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Magazine Publishing and Design Blog | Picante Creative http://www.magazinedesignblog.com Tips, resources and articles on magazine design for magazine publishers Sat, 02 Nov 2013 05:51:08 +0000 en-US hourly 1 http://wordpress.org/?v=3.9.1 Are iPad Magazines Finally Starting to Connect with Readers? http://www.magazinedesignblog.com/are-ipad-magazines-finally-starting-to-connect-with-readers.html http://www.magazinedesignblog.com/are-ipad-magazines-finally-starting-to-connect-with-readers.html#comments Wed, 31 Aug 2011 14:00:50 +0000 http://www.magazinedesignblog.com/?p=81 Are iPad Magazines Finally Starting to Connect with Readers?The emergence of digital magazines into the tablet medium has been pretty rough going thus far, considering publishers’ testy reception to Apple’s 30 percent commission and somewhat heavy-handed information-sharing policies, and in light of the struggles of content producers to create affordable, user-friendly tablet editions of their print magazine designs. Watching the development of a new media format in its infancy has been fascinating, as all parties involved try to take advantage of new opportunities and cash in on the millions of tech-savvy, gadget-loving users on the leading edge of tech.

According to a new post by Steve Smith at MinOnline, the iPad faithful seem to be warming up to tablet magazine apps in large numbers. While U.S. App Store sales rankings tend to fluctuate wildly from day to day, a recent check shows digital magazine newsstand Zinio at No. 3, People magazine at No. 24 and The New Yorker at No. 42. A few newspapers and other pubs are amongst the top grossers as well. While this might not exactly seem like a magazine takeover of app heavyweights, consider that, at least on the day for which MinOnline reported the rankings, Zinio outsold Angry Birds, the wildly popular and profitable game app.

Personally I’d like to see actual sales figures and a much, much longer time frame before conceding that tablet magazines are here for the long haul, but any app that can outgross Angry Birds for a given period of time can probably pop a champagne cork or two. I still think digital mags have a long way to go to compete with the print reading experience (and they’ll certainly never smell as good or feel as good to the touch as paper does), but it appears magazine publishers may finally be making significant headway in connecting their distribution channels to online users.

Now if I could just manage to put down Angry Birds long enough to download the latest issues of my favorite mags …

Original story — Source: MinOnline

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Are Moshi’s Monster Numbers Pointing the Way to the Future of Print Magazine Publishing? http://www.magazinedesignblog.com/are-moshis-monster-numbers-pointing-the-way-to-the-future-of-print-magazine-publishing.html http://www.magazinedesignblog.com/are-moshis-monster-numbers-pointing-the-way-to-the-future-of-print-magazine-publishing.html#comments Thu, 25 Aug 2011 14:00:06 +0000 http://www.magazinedesignblog.com/?p=89 Are Moshi Monsters Pointing to the Future of Magazine Publishing?As reported by PressGazette late last week, Moshi Monsters Magazine, a print spin-off of the wildly popular online children’s game, was among the most successful UK magazine launches of the first half of 2011, boasting a monthly paid circulation of more than 113,000. With an audience that surpassed 50 million registered users in June, the Moshi Monsters online community has a massive following, and its expansion of the brand into a print publication appears to be paying off in spades.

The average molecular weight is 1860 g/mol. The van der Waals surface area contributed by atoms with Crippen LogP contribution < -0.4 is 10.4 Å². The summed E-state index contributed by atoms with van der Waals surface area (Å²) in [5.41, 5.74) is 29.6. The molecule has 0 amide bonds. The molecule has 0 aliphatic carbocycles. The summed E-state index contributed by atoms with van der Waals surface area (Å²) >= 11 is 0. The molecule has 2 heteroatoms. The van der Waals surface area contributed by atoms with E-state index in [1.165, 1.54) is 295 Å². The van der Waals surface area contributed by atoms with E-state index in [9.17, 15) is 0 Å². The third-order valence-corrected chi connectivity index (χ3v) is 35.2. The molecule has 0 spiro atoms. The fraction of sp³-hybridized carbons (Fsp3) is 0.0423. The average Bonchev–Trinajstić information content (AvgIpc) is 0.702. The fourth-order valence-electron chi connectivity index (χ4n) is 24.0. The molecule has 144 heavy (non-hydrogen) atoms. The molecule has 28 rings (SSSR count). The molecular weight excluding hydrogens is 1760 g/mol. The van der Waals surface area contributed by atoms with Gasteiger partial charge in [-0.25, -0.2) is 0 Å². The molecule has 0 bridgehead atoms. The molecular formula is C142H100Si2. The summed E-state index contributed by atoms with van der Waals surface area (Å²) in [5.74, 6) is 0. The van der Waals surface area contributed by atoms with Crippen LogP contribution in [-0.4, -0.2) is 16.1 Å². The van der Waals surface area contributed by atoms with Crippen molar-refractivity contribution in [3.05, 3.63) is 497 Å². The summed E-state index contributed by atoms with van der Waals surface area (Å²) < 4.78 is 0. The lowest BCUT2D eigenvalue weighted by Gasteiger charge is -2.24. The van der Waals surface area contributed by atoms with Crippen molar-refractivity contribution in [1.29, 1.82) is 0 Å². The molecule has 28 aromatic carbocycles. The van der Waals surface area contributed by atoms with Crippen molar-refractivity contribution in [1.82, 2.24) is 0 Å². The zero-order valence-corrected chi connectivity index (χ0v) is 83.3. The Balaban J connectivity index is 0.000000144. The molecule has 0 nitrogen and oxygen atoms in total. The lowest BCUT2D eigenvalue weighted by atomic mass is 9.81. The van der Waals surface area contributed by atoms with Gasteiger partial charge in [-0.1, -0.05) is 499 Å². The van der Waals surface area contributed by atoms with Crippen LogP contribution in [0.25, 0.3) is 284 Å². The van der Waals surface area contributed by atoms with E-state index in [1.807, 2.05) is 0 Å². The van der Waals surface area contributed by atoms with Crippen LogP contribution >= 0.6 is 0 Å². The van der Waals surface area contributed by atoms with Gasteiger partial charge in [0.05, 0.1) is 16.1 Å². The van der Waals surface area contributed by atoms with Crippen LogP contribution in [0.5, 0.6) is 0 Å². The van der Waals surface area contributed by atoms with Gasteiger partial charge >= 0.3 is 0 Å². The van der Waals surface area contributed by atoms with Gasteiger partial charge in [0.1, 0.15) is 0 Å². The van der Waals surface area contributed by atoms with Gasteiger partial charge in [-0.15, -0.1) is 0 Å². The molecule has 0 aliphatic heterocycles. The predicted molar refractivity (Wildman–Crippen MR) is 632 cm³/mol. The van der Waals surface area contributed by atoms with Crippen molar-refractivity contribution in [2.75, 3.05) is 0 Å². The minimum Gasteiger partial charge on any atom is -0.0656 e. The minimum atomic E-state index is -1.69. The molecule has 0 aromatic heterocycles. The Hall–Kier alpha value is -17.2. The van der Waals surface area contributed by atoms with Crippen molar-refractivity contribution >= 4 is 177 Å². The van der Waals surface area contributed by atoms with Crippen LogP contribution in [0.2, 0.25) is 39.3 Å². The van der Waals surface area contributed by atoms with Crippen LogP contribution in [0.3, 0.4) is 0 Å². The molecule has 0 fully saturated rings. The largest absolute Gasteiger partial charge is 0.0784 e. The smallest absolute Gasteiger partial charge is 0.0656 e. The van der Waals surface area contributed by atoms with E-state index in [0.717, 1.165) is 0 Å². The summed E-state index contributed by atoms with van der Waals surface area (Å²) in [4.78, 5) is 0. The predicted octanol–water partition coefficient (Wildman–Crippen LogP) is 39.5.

With so many magazines struggling to retain readers these days, the “monster” achievement is more than a little impressive, completely bucking the tired notion that print is dead and no doubt making other publishers a bit envious of the feat. Clearly, that any magazine can accumulate such a large following in such a short time is ample evidence that, in fact, print is very much relevant, desired and profitable — given content that people are more than happy to pay for, time and again. Yes, the magazine industry is under increasing pressure to compete with countless sources of fun, distraction and information, but the success of Moshi Monsters proves that print is anything but defunct.

So how did they do it? Is there some lesson in this success story other publishers can apply to their own titles? Or is Moshi Monsters Mag some sort of fluke? The latter is highly unlikely. Success in print publishing simply does not happen by accident, so something else more fundamental must be at work here. Having a following of 50 million-plus online subscribers certainly makes it easier for the print companion to gain traction in the marketplace, and brand recognition and loyalty may prove to be the very keys to publishing success in the years to come as the dynamics between print and digital media continue to evolve.

Red Hot or Full of Bull?
Another recent entrant into the brand-driven publishing market is Red Bull, the wing-inducing energy drink beloved by legions of avid customers around the world. According to Wikipedia, in 2010 more than 4.2 billion (yes, BILLION) cans of Red Bull were sold — a statistic that alone demonstrates the brand’s power and loyalty with consumers. And to extend its identity with current and prospective customers, the company in April launched The Red Bulletin, “a modern lifestyle magazine focusing on sport, people, art and culture” with a global circulation of 4.6 million copies, distributed with a number of other magazines and newspapers in eight countries, according to the company.